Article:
1. Derrick Favors, New Orleans Pelicans
I am a big fan of the New Orleans Pelicans move for Derrick Favors. This is a very young team with a promising future. Favors gives them a veteran presence, but we don’t get fantasy points for veteran presences. So, what can Favors deliver in a new city? Do not expect monster minutes, because he has never been that guy, and his durability is best suited in the 25-28 minute range. Health is a reoccurring concern for Favors, but he has played over 75 games in each of the last two seasons. His rebounding ability is going to be solid, and he can deliver on more than a block per game.
Favors has averaged 11.8 points per game in his career and 7.4 assists. He is an efficient shooter around the rim, but don’t expect him to step outside and shoot. He has averaged seven-plus rebounds in the last two seasons, and 1.2 blocks per game. Favors is going to bring consistency to the table, even though it won’t be with stellar numbers considered to the names around him. He is currently floating around the 15 mark for center rankings, and can finish in the 10-15 range.
2. Thomas Bryant, C, Washington Wizards
The name Mitchell Robinson for the Knicks is the young center that will be on everybody’s radar. Thomas Bryant isn’t too far behind for the Washington Wizards. Bryant’s minutes fluctuated a lot last season. He started 53 games, but played 23 minutes per game. Bryant averaged 11.4 points per game, and 7.1 rebounds per game. He also notched 0.9 blocks per game, even though he isn’t a notable shot blocker. Bryant projects to be a better minutes player this year, and should push 30 or in a perfect world, more than 30. I wouldn’t expect a major jump in blocks, but with a minutes increase he will get over the 1.0 per game mark. Being efficient around the rum helps his cause, and his rebound ability will push him up to 8-9 per game.
Only Ian Mahinmi is the true center backing up Bryant, and it would be moronic for them to even split the workload. The Wizards have already had encouraging words for Bryant being a big part of their future but also getting minutes this season. Turning 22 over the offseason, he is looking to be one of the major second year players to make an impact in fantasy.
3. Wendell Carter Jr, C, Chicago Bulls
Wendell Carter Jr. played just 44 games in his rookie season due to injuries. The Chicago Bulls drafted him 7th overall last season, and it was a position of need for them. He shot a mediocre 48%, which wasn’t ideal for his range. He averaged 10 and 7 with 1.3 blocks per game. Carter had to adjust to the NBA life, struggling against bigger centers and also foul trouble. I don’t see him creeping over 30 minutes, but should be in the 28 minute range. His block potential is there, and should get up to over 1.5 blocks per game. Carter has proven to be a strong rebounder, and he won’t be an offensive weapon on this team, but double-digit points per game is in his range of outcomes.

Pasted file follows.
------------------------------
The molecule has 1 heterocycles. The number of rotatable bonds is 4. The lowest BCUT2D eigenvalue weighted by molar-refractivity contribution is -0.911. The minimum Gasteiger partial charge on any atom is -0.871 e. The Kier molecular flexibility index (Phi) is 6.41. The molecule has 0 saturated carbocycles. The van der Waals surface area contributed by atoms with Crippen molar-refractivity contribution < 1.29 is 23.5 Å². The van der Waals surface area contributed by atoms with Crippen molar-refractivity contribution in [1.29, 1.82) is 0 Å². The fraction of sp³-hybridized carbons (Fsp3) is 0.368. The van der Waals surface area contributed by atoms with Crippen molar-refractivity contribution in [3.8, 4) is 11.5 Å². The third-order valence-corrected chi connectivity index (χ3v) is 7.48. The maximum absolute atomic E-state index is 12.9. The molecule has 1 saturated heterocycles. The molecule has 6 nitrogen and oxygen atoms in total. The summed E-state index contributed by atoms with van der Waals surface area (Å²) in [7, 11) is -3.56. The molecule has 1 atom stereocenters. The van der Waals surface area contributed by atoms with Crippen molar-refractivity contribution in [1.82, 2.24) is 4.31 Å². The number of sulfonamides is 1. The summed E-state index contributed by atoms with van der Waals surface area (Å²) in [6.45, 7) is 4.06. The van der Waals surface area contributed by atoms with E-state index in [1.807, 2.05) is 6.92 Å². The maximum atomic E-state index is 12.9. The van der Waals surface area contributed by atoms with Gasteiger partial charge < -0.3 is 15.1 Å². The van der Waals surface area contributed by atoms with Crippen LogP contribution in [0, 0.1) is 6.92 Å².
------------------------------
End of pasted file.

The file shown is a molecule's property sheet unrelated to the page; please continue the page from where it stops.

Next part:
The name is someone we know, so he isn’t a sleeper type guy, but being drafted as a mid tier center gives us some value. There have been talks of him making more moves offensively, but he is still a secondary option. Out of the second year guys, I feel he is being overlooked. As someone who can contribute across multiple categories, he is a high upside option in middle to late rounds.
4. Willie Cauley-Stein, C, Golden State Warriors
Both Kevon Looney and Willie Cauley-Stein can be lumped together here, although WCS is being drafted later. He signed a deal with the Golden State Warriors, and I can’t think of a better spot for him. His shot blocking ability is poor, which is a disappointment given his length and athleticism. But, he does generate elsewhere. He has averaged 27 and 28 minutes per game over the last two seasons, and splitting with Looney will likely put him in that range again. Another 11 and 7 type year is incoming, and Looney is in the same boat. I would prefer WCS coming off the bench with the second unit, and still getting run with one of the staggering point guards.
WCS has more points upside and can average over two assists per game. Both Looney and WCS have poor free throw and three point shooting numbers, although Steve Kerr did mention he wants Looney to be a 30+ minute guy who takes threes. I wouldn’t buy into that transition fully.
5. Robert Williams, C, Boston Celtics
This is more of a deeper league format type play and being ahead of the curve. Robert Williams was a late first round pick in Boston last season, who was buried on the depth chart. The Boston Celtics brought in Enes Kanter, resigned Daniel Theis, and also signed Tacko Fall. This is not exactly a strong suit for Boston, and Brad Stevens rotation is going to be one to watch. Kanter is solid offensively and on the boards, but is one of the poorer defenders. In comparison to Williams, he measures more of a shot blocker, averaging 1.3 last season in limited minutes. Williams also can play well on the boards and offensively fits well with the modern day NBA.
There is still ground to gain on Kanter and Theis, but Williams is someone that can gain minutes throughout the season. Averaging over 2.0 blocks per game is in his range of outcomes, and if he can gain Stevens trust, he could be a high flying 20 minute guy that has fantasy value. He has been working on his conditioning, which is a positive step given last year’s debacle heading into the year.
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